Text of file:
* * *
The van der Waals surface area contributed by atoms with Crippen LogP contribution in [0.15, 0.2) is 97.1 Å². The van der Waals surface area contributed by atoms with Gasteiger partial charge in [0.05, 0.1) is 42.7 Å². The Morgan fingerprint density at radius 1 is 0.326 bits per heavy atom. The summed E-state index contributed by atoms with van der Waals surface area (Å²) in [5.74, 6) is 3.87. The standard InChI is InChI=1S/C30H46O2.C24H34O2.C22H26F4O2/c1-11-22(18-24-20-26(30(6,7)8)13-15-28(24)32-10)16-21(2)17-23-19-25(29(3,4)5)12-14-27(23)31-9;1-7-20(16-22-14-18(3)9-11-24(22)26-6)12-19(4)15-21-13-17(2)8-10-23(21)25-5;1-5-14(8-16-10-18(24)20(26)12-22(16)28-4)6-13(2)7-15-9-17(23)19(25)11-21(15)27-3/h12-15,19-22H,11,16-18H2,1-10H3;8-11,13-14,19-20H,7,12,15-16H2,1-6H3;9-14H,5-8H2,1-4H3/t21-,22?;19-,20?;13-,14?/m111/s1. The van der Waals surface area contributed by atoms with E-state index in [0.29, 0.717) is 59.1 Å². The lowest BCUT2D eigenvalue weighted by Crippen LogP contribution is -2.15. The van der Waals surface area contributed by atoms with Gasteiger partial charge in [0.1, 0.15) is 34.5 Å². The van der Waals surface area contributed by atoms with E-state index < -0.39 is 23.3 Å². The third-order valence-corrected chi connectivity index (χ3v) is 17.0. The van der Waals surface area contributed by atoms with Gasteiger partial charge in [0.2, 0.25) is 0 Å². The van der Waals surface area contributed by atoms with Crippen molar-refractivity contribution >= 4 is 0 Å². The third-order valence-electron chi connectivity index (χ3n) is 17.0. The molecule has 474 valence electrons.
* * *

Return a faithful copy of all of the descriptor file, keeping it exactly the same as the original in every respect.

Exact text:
The van der Waals surface area contributed by atoms with Crippen LogP contribution in [0.15, 0.2) is 97.1 Å². The van der Waals surface area contributed by atoms with Gasteiger partial charge in [0.05, 0.1) is 42.7 Å². The Morgan fingerprint density at radius 1 is 0.326 bits per heavy atom. The summed E-state index contributed by atoms with van der Waals surface area (Å²) in [5.74, 6) is 3.87. The standard InChI is InChI=1S/C30H46O2.C24H34O2.C22H26F4O2/c1-11-22(18-24-20-26(30(6,7)8)13-15-28(24)32-10)16-21(2)17-23-19-25(29(3,4)5)12-14-27(23)31-9;1-7-20(16-22-14-18(3)9-11-24(22)26-6)12-19(4)15-21-13-17(2)8-10-23(21)25-5;1-5-14(8-16-10-18(24)20(26)12-22(16)28-4)6-13(2)7-15-9-17(23)19(25)11-21(15)27-3/h12-15,19-22H,11,16-18H2,1-10H3;8-11,13-14,19-20H,7,12,15-16H2,1-6H3;9-14H,5-8H2,1-4H3/t21-,22?;19-,20?;13-,14?/m111/s1. The van der Waals surface area contributed by atoms with E-state index in [0.29, 0.717) is 59.1 Å². The lowest BCUT2D eigenvalue weighted by Crippen LogP contribution is -2.15. The van der Waals surface area contributed by atoms with Gasteiger partial charge in [0.1, 0.15) is 34.5 Å². The van der Waals surface area contributed by atoms with E-state index < -0.39 is 23.3 Å². The third-order valence-corrected chi connectivity index (χ3v) is 17.0. The van der Waals surface area contributed by atoms with Gasteiger partial charge in [0.2, 0.25) is 0 Å². The van der Waals surface area contributed by atoms with Crippen molar-refractivity contribution >= 4 is 0 Å². The third-order valence-electron chi connectivity index (χ3n) is 17.0. The molecule has 474 valence electrons.